Wrong Termination Firm in Miami-Dade County
Florida is known as an at-will employment state. This means generally that if a term of employment is not defined or otherwise agreed to, then either party may terminate the employment relationship at any time for any reason or no reason at all without being liable. See Smith v. Piezo Tech. Prof. Adm’rs, 427 So. 2d 182 (Fla. 1983). There are a number of exceptions to the at-will doctrine in Florida. For example, an employer cannot terminate an employee because that employee:
- Made a valid claim for compensation, or attempt to claim compensation, under Florida’s Workers’ Compensation Law. Fla. Stat. § 440.205.
- Testified in a judicial proceeding in response to a subpoena. Fla. Stat. § 92.57.
- Was summoned to serve, or served, on a grand or petit jury in Florida. Fla. Stat. § 40.271(1) and (3).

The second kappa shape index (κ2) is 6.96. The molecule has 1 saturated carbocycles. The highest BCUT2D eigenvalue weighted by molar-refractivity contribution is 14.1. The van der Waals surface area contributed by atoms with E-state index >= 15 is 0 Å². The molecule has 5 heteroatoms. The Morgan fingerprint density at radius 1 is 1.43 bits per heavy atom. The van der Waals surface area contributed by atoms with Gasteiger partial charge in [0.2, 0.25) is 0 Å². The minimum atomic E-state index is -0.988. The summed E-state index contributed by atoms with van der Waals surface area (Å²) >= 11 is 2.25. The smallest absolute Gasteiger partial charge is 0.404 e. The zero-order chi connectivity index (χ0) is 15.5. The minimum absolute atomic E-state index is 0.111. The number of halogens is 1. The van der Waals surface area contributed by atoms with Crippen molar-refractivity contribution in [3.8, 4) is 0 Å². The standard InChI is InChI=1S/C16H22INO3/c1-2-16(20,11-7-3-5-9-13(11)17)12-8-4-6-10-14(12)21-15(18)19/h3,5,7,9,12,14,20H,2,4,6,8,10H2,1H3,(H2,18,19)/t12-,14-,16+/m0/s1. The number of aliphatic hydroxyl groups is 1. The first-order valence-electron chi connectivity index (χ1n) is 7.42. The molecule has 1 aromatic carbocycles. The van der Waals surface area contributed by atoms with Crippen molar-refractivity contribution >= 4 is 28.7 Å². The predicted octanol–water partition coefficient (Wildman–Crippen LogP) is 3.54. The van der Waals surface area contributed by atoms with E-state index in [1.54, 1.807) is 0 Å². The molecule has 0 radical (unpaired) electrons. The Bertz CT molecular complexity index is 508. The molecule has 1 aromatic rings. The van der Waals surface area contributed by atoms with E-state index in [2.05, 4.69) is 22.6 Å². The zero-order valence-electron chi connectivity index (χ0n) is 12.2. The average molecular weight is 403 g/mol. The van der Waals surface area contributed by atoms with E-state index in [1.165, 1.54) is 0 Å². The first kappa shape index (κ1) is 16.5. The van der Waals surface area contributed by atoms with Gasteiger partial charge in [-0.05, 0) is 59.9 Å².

- Objected to, or refused to participate in, any activity, policy, or practice of the employer which is in violation of a law, rule, or regulation. Fla. Stat. § 448.102(3).
- Disclosed, or threatened to disclose, information to any appropriate governmental agency, person, or entity (after giving notice in writing to the employer and affording the employer a reasonable opportunity to correct the activity, policy, or practice). Fla. Stat. § 448.102(1).
- Provided information to, or testified before, any appropriate governmental agency, person, or entity conducting an investigation, hearing, or inquiry into an alleged violation of a law, rule, or regulation by the employer. Fla. Stat. § 448.102(2).
- Reported violations of law on the part of a public employer or independent contractor to an appropriate agency. Fla. Stat. §§ 112.3187-112.31895.
- Refused to authorize direct deposit of wages. Fla. Stat. § 532.04(2).
- Kept a legally owned firearm locked inside a private motor vehicle parked in the parking lot when the employee is lawfully in the area. Fla. Stat. § 790.251.
- Has received a writ of garnishment to enforce a court order for alimony or child support against an employee. Fla. Stat. § 61.12(2).
If you believe you have been wrongfully terminated, have questions about your rights, or need assistance navigating Florida’s laws, please contact an experienced employment attorney at BT Law Group.